#WealthGoals: Time to move out of cash

Many people have been wedded to cash for decades and recent stock market volatility has hardly encouraged new investors to step up and take on risks they need to be convinced of. Careful planning and frank discussions can, however, help clients appreciate the investing opportunity, as Kim Quirk, Private Banker at Nedbank Private Wealth, explains.

The situation:

Mr and Mrs W were in their late 50s, and Mr W had retired from a career as a CFO for a large company. Having not had children, the couple believed that their substantial cash savings and property assets would be able to sustain their lifestyle throughout retirement.

The coronavirus pandemic, however, brought the realisation that the physical property assets they owned may not always be so easy to manage

The coronavirus pandemic, however, brought the realisation that the physical property assets they owned may not always be so easy to manage. Meanwhile, the actions of central banks – as they sought to support the rapidly rising levels of government debt – negated an income stream as interest rates were slashed to new record lows. In addition, the support that Mrs W wished to provide for her mother highlighted the potential for further outgoings that had not previously been considered.

As a result, they contacted the team at Nedbank Private Wealth to understand their options, and that sought a cautious approach to risk.

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Many people favour property and cash, but as this case study highlights, they aren’t always the best store of value today – nor the most efficient means of attaining your financial goals. Exploring some higher-reward strategies, that are still low risk can be fast and free. Why not let us set up some calls for a convenient time?

Lee Goggin - Co-Founder

Lee Goggin

Co-Founder

The solution:

The private banker to whom they were introduced provided some immediate advice on the opportunities available for them, and shared her experience of working with clients in similar situations. The couple then met an investment counsellor and a wealth planning specialist for conversations that plotted all of the “what if” scenarios that were of concern. For example, would they be able to shoulder the cost of the care of Mrs W’s mother without having to sell her home?

Working in tandem with the private banker, the wealth planner was able to draw up a cashflow plan that enabled them to see the projections for their cash savings over time. In addition, while inflation remains at very low levels, the private banker was able to help the clients understand that their personal inflation number was likely to be different from a centrally-published catch-all. The couple could also factor in planned short-term spending on home improvements.

While the couple had firmly believed their savings would last their entire lives, the cashflow projections instead showed their cash, based on the current spending, would only last until Mr W’s 89th birthday

While the couple had firmly believed their savings would last their entire lives, the cashflow projections instead showed their cash, based on the current spending, would only last until Mr W’s 89th birthday.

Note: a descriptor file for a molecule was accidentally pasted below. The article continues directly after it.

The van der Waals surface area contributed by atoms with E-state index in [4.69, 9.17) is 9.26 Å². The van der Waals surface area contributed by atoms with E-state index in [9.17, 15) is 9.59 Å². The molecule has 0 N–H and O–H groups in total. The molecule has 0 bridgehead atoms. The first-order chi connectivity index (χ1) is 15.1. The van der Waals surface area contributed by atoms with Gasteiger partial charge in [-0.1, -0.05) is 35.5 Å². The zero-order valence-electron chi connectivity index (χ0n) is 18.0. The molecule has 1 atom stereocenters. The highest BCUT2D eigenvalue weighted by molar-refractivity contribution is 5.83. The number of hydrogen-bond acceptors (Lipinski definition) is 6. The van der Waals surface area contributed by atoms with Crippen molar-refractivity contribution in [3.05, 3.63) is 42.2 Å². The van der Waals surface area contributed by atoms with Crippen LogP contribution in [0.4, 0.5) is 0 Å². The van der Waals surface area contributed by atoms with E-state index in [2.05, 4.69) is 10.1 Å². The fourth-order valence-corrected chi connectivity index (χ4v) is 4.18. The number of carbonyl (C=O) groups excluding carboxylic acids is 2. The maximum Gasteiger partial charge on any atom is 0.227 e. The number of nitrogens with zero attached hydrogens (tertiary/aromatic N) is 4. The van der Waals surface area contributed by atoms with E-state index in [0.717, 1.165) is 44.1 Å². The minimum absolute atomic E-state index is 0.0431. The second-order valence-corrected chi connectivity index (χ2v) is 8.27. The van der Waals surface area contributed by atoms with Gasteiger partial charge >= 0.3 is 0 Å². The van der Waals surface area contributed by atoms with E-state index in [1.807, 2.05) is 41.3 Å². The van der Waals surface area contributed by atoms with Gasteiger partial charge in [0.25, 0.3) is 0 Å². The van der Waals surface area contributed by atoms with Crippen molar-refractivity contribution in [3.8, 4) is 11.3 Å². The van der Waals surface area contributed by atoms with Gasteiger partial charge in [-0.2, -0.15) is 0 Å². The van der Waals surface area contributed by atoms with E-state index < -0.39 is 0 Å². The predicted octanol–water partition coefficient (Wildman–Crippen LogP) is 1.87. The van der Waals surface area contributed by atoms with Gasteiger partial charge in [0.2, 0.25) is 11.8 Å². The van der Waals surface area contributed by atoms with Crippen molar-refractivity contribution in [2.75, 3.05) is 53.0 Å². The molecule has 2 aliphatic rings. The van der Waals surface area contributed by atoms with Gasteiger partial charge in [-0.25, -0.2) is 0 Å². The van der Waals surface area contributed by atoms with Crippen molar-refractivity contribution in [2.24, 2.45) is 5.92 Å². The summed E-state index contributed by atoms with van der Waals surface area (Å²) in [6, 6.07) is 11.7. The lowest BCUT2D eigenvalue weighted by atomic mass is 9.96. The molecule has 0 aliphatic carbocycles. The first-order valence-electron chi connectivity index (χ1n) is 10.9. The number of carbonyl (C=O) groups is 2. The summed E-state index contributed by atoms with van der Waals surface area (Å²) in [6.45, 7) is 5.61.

#WealthGoals - Moving out of cash - Nedbank - fig. 1

The couple completed a risk profiling questionnaire, which was then discussed with our investment specialist to explore investment options at the more cautious end of the risk spectrum.

The results:

The couple realised that their previous fall-back position of selling one of their properties was often not an option given the proceeds may be impacted if they were forced to sell at an inopportune time, while circumstances, such as a lockdown, could prevent a sale proceeding.

The couple realised that their previous fall-back position of selling one of their properties was often not an option given the proceeds may be impacted if they were forced to sell at an inopportune time, while circumstances, such as a lockdown, could prevent a sale proceeding

In addition, one of the cashflow “scenarios” included a 30% fall in financial markets across the board in the fifth year of investing to provide a practical view as to what that would mean for the couple’s finances. This highlighted the benefits of investing over the 30-40 years that the couple expected to live given their lifestyle and their family history of longevity.

#WealthGoals - Moving out of cash - Nedbank - Fig. 2

The deciding factor, however, was the potential for new financial opportunities for them through investing when seeking to take a higher level of risk than initially discussed, which would enable the flexibility to sell assets at the “right” time, care for their elderly relative and have a wider range of choices for their own long-term healthcare, if needed.

In the clients’ own words, the recommendations were “an eye opener and exactly the guidance they needed” – advice which is now being implemented

In addition, the projections showed surplus income which would enable gifting to charity gifting and their wider family. In the clients’ own words, the recommendations were “an eye opener and exactly the guidance they needed” – advice which is now being implemented.

Does this case study resonate with you?

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Case studies can be an invaluable way to quickly see how a wealth manager has helped people similar to you. While details will of course remain anonymous, a prospective adviser should have abundant illustrations similar to this they can share.

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